Governor Says More Tax Scofflaws Getting Caught

By Beacon Staff

HELENA – Gov. Brian Schweitzer said Monday that efforts to track down tax cheats is leading to a big increase in audit collections at the Department of Revenue.

Schweitzer said audit collections were close to $80 million over the past year, a new record and way up from previous years. Schweitzer indicated he may ask lawmakers to give the agency more enforcement tools.

The governor said the increased collections come from a multiyear effort to find those not paying taxes, mostly nonresidents and out-of-state corporations.

Schweitzer said the Department of Revenue didn’t used to have ways of identifying those that weren’t paying certain kinds of taxes, such as gains on property sales or oil and gas income. He commended agency director Dan Bucks for making it a priority to build ways to track down those skipping out on taxes.

About half of the $80 million in collections comes from nonresidents and out-of-state business interests, a much larger percent than normal tax revenue.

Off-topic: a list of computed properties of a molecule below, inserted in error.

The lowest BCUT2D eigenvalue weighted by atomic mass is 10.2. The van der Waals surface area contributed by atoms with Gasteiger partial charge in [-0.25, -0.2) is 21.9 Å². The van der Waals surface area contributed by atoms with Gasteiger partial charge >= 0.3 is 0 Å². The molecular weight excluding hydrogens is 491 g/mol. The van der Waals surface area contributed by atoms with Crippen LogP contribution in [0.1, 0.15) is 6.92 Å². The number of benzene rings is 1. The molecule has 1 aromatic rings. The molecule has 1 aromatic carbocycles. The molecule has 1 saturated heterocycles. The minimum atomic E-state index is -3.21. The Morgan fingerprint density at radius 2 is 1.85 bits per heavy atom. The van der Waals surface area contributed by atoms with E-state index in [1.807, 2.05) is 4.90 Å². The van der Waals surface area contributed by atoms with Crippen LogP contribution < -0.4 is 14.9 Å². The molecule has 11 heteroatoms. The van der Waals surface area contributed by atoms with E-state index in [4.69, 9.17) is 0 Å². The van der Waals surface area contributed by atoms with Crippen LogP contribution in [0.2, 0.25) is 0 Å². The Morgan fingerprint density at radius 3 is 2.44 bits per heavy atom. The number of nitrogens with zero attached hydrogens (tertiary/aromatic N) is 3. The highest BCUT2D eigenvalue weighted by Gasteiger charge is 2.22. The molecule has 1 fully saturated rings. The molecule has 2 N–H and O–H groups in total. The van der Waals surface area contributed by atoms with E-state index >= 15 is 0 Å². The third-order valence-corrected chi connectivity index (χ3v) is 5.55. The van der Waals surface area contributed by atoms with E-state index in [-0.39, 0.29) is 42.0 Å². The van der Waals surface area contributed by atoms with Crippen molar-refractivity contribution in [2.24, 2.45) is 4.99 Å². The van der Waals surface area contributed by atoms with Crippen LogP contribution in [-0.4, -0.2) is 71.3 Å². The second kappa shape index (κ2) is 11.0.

Schweitzer said it’s been a goal to increase tax collections without raising taxes. He said the state is doing comparatively well in the recession that is crippling other state governments in part because of Bucks’ work to increase audit collections.

“That’s real money where I come from and that’s why we have money in the bank,” the governor said.

Bucks said investments to increase audit collections have resulted in a return of $8 for every $1 spent on increased enforcement. He said that is superior to the ratio of the U.S. Internal Revenue Service.

The increased tax collection effort has been a politically sticky issue at the Legislature. In past sessions, the administration has only been able to get some of the increased enforcement efforts it sought.

Schweitzer said lawmakers need to realize that the Department of Revenue is just making sure that people are paying what they owe, and is not increasing taxes. He said more tools for Bucks will mean more money for the state.

“The most important function at the circus is the one who stands at the front gate and makes sure people pay their fair share,” Schweitzer said.

State Sen. Jim Peterson, R-Buffalo, said lawmakers will consider any legislation Schweitzer and the agency bring forward as they have in the past. He indicated there will be reservations.

“The government needs to work for the people. You have to find that balance so that people don’t fear the government,” he said. “We will look at it from that perspective.”

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